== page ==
20 November 2012 — Renewable energy should play a part in Australia’s future energy mix, according to 83 per cent of Australians who took part in a global survey.

Findings from the Global Consumer Wind Study will be used to help launch of the Energy Transparency campaign, by wind turbine manufacturers, Vestas Wind Systems and Bloomberg New Energy Finance, in Sydney on November 21.

The global campaign aims to raise awareness of corporations’ efforts to embrace renewable energy and gauge consumer demand for renewables.

The survey, held in 20 countries asked more than 24,000 consumers about their views on climate change, energy use and products developed with renewable energy.

Of the 1000 Australian respondents, 83 per cent wanted use of renewables to increase in the next five years. More than 60 per cent of respondents showed a greater willingness to buy products made with renewable energy.

Dovetailing with the GCWS is the Corporate Renewable Energy Index, a survey examining more than 300 of the world’s leading companies’ procurement of renewable energy. The Index measures the proportion of energy that corporations voluntarily obtain from renewable sources – as opposed to that resulting from government-mandates and subsidies.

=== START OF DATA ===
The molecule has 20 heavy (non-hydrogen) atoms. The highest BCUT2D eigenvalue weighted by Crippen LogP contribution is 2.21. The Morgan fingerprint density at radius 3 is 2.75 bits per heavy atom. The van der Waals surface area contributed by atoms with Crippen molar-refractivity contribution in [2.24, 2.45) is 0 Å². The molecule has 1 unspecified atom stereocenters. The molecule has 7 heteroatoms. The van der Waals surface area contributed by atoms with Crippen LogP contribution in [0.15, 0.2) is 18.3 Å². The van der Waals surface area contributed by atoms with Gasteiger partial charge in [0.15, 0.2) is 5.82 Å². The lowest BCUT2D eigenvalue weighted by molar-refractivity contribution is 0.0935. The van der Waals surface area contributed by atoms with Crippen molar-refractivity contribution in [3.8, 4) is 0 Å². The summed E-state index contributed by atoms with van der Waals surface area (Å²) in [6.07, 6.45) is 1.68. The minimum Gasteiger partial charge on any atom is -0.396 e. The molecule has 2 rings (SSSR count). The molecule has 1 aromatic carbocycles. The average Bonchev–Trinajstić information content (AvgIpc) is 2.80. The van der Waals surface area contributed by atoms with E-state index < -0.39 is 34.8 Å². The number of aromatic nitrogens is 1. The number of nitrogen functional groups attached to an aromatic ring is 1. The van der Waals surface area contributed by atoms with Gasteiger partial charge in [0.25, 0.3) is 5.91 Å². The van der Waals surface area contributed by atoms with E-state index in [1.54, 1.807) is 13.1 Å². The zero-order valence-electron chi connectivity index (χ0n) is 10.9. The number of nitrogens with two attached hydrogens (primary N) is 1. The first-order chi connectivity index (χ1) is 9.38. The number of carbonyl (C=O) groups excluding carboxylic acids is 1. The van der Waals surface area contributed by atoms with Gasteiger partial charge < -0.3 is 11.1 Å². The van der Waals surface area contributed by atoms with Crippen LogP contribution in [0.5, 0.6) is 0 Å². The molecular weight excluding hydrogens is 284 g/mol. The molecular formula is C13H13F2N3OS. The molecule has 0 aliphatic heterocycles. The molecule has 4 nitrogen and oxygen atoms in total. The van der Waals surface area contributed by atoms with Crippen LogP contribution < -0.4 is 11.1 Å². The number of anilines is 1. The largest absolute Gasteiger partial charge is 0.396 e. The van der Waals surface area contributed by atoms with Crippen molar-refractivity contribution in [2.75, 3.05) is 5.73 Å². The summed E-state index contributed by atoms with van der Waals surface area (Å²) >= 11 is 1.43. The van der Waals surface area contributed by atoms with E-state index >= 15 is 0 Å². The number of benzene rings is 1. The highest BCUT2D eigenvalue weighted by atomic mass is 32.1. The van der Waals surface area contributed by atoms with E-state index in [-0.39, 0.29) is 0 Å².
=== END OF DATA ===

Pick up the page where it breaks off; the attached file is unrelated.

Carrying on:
It also examines how companies source their renewables; in Australia this is mostly done by purchasing Renewable Energy Certificates and carbon offsets.

The 2012 Index found renewable investment by companies had steadily increased since 2004, aside from a lull caused by the Global Financial Crisis. Most CREX companies meet a small proportion of their energy needs with renewables, but an increasing number see the value of a sustainable image and source all their electricity from renewable sources.

Vestas chief marketing officer Morten Albaek said this year Australians had further increased their uptake of renewable energy on the back of government policy and market forces.

“Demand for renewables in the Australian market is maturing, with Global Consumer Wind Study results putting it somewhere between the US and highly developed German markets,” he said.

“The mass market widely accepts climate change and the risks it poses and most people are trying to do their bit to mitigate these risks.”